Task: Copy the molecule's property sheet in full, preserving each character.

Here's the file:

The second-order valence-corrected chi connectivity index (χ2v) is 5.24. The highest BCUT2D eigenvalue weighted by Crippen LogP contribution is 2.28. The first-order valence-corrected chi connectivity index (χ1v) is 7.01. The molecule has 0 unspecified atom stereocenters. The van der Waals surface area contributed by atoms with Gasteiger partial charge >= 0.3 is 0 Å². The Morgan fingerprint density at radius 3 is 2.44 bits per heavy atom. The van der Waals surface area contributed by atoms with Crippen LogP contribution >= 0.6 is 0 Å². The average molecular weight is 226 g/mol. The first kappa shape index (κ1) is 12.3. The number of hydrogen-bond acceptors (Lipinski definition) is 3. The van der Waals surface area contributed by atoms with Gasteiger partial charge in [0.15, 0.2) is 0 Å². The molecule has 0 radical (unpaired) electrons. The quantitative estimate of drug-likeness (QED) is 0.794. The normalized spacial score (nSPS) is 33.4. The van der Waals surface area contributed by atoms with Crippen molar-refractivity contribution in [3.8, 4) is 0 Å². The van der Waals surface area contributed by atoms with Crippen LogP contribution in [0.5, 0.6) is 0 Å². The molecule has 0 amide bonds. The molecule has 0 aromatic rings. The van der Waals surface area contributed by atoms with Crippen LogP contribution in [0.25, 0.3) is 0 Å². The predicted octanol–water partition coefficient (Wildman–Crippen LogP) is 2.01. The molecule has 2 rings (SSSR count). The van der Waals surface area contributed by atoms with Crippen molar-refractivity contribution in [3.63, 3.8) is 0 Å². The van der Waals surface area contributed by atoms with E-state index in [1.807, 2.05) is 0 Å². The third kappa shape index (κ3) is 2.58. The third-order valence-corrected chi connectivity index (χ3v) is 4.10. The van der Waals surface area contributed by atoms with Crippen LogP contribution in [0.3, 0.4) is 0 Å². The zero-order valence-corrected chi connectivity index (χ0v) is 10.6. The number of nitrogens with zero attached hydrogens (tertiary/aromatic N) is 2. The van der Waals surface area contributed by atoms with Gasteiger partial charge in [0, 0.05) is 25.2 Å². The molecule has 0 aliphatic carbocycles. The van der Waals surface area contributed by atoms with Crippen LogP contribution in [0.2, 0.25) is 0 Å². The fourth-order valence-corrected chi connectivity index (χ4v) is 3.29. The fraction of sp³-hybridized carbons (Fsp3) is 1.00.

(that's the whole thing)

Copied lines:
The second-order valence-corrected chi connectivity index (χ2v) is 5.24. The highest BCUT2D eigenvalue weighted by Crippen LogP contribution is 2.28. The first-order valence-corrected chi connectivity index (χ1v) is 7.01. The molecule has 0 unspecified atom stereocenters. The van der Waals surface area contributed by atoms with Gasteiger partial charge >= 0.3 is 0 Å². The Morgan fingerprint density at radius 3 is 2.44 bits per heavy atom. The van der Waals surface area contributed by atoms with Crippen LogP contribution >= 0.6 is 0 Å². The average molecular weight is 226 g/mol. The first kappa shape index (κ1) is 12.3. The number of hydrogen-bond acceptors (Lipinski definition) is 3. The van der Waals surface area contributed by atoms with Gasteiger partial charge in [0.15, 0.2) is 0 Å². The molecule has 0 radical (unpaired) electrons. The quantitative estimate of drug-likeness (QED) is 0.794. The normalized spacial score (nSPS) is 33.4. The van der Waals surface area contributed by atoms with Crippen molar-refractivity contribution in [3.8, 4) is 0 Å². The van der Waals surface area contributed by atoms with Crippen LogP contribution in [0.5, 0.6) is 0 Å². The molecule has 0 amide bonds. The molecule has 0 aromatic rings. The van der Waals surface area contributed by atoms with Crippen LogP contribution in [0.25, 0.3) is 0 Å². The predicted octanol–water partition coefficient (Wildman–Crippen LogP) is 2.01. The molecule has 2 rings (SSSR count). The van der Waals surface area contributed by atoms with Crippen molar-refractivity contribution in [3.63, 3.8) is 0 Å². The van der Waals surface area contributed by atoms with E-state index in [1.807, 2.05) is 0 Å². The third kappa shape index (κ3) is 2.58. The third-order valence-corrected chi connectivity index (χ3v) is 4.10. The van der Waals surface area contributed by atoms with Crippen LogP contribution in [0.3, 0.4) is 0 Å². The zero-order valence-corrected chi connectivity index (χ0v) is 10.6. The number of nitrogens with zero attached hydrogens (tertiary/aromatic N) is 2. The van der Waals surface area contributed by atoms with Gasteiger partial charge in [0, 0.05) is 25.2 Å². The molecule has 0 aliphatic carbocycles. The van der Waals surface area contributed by atoms with Crippen LogP contribution in [0.2, 0.25) is 0 Å². The fourth-order valence-corrected chi connectivity index (χ4v) is 3.29. The fraction of sp³-hybridized carbons (Fsp3) is 1.00.